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Islay Life gets back to ‘normal’
Residents and visitors can once again enjoy 12,000 years of Islay history after the safe re-opening of the Museum of Islay Life – Taigh-tasgaidh Muinntir Ìle.
A one-way route through the museum’s varied displays has been designed and a hand-sanitising point at the entrance has been set up.
Museum manager Jenni Minto said: ‘We are really looking forward to welcoming visitors again. Eileen MacKenzie, myself and the trustees have worked very hard to ensure our treasured collection can be enjoyed safely.’
The museum features a new display telling the story of how the island’s iconic Georgian villages were created. Each village has a section looking at how it was established, containing maps, information and photographs.
Eileen MacKenzie said: ‘It has been interesting researching and designing the display, gathering the stories of the villages on Islay from the museum’s archive and, importantly, getting help from Catriona Bell, Eleanor McNab and Sharon McHarrie.’
This work has been supported by Museums Galleries Scotland and Friends of Bruichladdich. The creation of this display was prompted by many questions from visitors about how Islay’s beautiful planned villages came into being.
A new case, funded by Ben Reavey and family in memory of former chairman of the museum Carl Reavey, displays the 1593 Campbell of Cawdor Seal, unearthed during the Islay Heritage excavation of Dunyvaig Castle in 2018.
As a result of a continuing agreement with Jennifer Jones, curator of the Smithsonian’s National Museum of American History, the museum is pleased the American Stars and Stripes, sewn by Islay women in 1918 for the funerals of American soldiers lost in the Tuscania tragedy, will be displayed on Islay for a further three years.
The flag is framed in a new case, funded by Professor Richard Kurin, Ambassador-at-large, Smithsonian Institution, which is mounted on a specially-made wooden case by Alastair MacLellan and Malcolm Wilson.
Jenni said: ‘Having the flag here for an extended period is fantastic. It is such an important piece of Islay history, illustrating how our community just over 100 years ago came together in respect to mourn the loss of young men during First World One.
‘On behalf of the museum, I would like to thank Jennifer, Richard and their colleagues for allowing the flag to remain on display so that more people can experience the thrill of seeing it back on Islay.’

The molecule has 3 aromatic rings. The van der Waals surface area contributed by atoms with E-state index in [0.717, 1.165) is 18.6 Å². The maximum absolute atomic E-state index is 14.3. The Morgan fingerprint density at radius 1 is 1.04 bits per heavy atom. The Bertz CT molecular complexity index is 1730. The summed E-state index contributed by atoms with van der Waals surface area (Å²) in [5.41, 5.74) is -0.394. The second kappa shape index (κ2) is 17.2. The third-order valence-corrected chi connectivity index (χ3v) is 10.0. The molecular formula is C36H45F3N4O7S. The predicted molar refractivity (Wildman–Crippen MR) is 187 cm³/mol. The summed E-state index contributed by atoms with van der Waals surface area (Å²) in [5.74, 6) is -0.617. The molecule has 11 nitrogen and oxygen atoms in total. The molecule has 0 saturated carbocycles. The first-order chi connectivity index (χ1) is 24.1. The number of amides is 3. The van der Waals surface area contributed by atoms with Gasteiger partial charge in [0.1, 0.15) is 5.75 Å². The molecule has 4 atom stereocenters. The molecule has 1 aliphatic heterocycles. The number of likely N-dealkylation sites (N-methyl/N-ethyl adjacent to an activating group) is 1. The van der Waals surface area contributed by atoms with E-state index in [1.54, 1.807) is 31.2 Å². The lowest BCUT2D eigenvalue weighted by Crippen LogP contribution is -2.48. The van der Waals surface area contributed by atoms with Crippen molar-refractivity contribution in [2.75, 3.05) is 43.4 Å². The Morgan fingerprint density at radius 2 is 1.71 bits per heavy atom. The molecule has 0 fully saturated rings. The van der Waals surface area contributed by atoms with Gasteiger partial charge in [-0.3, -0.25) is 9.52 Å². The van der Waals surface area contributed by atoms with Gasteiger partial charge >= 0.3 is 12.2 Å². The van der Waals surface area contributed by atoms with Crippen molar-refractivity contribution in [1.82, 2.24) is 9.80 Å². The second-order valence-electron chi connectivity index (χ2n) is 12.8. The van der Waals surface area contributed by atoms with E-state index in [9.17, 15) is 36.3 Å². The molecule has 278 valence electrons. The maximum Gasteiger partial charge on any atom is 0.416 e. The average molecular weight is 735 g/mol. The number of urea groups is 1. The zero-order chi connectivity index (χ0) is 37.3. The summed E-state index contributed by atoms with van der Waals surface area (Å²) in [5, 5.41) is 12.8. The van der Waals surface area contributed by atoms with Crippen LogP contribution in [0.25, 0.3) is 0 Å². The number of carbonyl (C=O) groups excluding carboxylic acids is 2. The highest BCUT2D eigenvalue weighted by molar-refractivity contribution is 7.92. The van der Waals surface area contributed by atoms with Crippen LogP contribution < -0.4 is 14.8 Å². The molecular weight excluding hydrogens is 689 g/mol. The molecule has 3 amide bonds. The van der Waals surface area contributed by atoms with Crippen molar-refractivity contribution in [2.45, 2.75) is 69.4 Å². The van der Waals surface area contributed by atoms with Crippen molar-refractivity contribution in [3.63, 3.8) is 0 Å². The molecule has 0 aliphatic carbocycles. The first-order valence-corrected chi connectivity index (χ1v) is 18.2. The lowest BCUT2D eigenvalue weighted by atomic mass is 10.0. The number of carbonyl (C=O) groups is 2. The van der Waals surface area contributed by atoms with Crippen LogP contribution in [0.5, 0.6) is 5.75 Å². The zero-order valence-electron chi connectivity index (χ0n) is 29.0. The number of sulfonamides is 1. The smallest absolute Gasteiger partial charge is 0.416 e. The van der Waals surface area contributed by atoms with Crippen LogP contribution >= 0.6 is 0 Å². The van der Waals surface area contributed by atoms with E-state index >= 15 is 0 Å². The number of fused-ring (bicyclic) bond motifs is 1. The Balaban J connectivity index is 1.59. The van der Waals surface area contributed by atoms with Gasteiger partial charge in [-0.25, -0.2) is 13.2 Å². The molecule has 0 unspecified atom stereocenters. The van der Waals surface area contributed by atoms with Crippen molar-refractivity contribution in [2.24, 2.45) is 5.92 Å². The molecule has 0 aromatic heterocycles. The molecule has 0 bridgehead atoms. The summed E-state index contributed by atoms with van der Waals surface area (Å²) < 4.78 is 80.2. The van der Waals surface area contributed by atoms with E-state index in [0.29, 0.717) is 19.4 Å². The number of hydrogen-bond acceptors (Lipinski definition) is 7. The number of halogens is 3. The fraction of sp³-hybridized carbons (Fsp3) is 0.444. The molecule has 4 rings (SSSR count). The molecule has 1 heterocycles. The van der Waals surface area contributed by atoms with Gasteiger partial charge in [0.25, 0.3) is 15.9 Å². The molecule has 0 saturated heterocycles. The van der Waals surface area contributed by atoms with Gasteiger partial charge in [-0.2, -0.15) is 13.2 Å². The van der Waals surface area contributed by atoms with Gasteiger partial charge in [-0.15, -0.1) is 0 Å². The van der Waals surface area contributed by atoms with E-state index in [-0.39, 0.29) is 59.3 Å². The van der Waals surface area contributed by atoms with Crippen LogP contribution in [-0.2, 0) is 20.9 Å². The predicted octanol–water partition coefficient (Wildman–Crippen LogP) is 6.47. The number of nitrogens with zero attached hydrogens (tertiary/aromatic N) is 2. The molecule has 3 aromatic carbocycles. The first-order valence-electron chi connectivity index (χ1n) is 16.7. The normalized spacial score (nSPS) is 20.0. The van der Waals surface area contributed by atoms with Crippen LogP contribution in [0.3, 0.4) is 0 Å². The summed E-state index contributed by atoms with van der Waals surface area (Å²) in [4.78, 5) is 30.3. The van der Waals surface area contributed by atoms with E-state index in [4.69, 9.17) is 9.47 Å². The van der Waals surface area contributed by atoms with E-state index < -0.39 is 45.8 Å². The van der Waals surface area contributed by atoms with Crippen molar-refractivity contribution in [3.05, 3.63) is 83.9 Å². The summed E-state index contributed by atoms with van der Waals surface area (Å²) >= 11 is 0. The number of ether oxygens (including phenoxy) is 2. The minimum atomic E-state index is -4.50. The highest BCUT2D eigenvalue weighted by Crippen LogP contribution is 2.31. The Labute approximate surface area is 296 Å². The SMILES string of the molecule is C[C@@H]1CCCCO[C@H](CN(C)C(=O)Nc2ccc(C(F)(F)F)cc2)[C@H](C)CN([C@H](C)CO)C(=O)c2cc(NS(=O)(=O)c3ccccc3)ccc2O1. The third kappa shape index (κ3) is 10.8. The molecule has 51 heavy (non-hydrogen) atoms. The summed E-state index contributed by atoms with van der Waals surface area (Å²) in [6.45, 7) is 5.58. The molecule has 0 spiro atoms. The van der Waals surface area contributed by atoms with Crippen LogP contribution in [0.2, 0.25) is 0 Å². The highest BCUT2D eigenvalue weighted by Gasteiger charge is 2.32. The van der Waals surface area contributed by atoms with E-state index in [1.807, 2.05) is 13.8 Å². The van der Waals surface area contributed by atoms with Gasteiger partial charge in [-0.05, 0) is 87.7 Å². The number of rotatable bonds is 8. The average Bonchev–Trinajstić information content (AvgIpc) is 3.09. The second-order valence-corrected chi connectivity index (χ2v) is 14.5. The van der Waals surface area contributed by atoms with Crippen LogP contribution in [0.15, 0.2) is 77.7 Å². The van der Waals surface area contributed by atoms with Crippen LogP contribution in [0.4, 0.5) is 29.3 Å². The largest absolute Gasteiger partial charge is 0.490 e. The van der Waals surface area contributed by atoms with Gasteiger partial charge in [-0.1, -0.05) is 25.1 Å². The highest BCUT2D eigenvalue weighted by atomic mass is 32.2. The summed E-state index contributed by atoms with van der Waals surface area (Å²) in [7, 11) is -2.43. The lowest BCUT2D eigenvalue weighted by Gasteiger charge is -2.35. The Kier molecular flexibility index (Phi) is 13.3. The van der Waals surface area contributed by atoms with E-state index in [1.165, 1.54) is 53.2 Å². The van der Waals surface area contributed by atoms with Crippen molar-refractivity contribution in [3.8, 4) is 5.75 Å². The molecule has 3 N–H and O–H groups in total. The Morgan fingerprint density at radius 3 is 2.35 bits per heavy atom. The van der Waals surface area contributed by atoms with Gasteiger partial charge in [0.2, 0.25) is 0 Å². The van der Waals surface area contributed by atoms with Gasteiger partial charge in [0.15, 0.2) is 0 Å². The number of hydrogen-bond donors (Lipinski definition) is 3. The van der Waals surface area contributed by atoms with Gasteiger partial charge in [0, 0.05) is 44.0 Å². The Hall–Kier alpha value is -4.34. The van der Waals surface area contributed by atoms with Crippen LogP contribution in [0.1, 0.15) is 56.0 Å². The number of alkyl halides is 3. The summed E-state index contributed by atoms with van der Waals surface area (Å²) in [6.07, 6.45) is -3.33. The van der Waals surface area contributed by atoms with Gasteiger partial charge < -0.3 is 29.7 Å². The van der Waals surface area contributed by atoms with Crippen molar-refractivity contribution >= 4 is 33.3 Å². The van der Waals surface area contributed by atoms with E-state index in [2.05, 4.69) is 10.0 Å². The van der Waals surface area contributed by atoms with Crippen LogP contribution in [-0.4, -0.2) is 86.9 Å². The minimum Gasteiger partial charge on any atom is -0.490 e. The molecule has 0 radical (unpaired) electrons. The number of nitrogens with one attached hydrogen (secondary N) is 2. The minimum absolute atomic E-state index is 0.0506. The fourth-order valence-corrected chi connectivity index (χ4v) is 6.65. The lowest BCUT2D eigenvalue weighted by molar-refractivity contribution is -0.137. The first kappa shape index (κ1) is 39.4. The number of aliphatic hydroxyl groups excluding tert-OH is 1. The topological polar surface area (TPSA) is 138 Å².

Unfortunately, the museum’s reference library is not available and the tablet computers containing the museum’s photograph and postcard collection which visitors could previously look through have also been taken off display. The hope is both can return next year.
The new one-way route has allowed Eileen and Jenni to change around some of the much-loved displays and dig into the museum’s collection to bring out some new items.
The Tuscania display has been enhanced by the addition of the blue-print of the ship which belonged to Captain Peter MacLean, along with his medals, donated by his family.
Over the winter months, the museum has benefited from a few new items being donated, including the bell of the Rothesay Castle iron steamship by the Hymas-Shackleton family from North Yorkshire, who wanted to ‘find it a home in which it can be treasured’.
The Rothesay Castle, having left New York on December 27 1939, became stranded near Islay on January 4 1940. An SOS message received by the Coastguard was passed on to the RNLI at Port Askaig. The following day the ship was still firmly stuck on the rocks and the remaining crew were taken off. A court of enquiry found the captain was found guilty of the loss by serious default and his Certificate of Competency was suspended for a year.
The wreck lies near Nave island, although it is now broken up. One of its lifeboats was put to important use, becoming the Gordie’s boat which ferried passengers between Islay and Jura.
The museum re-opened on Monday July 27 and will be open from Monday to Friday, from 11am to 2pm.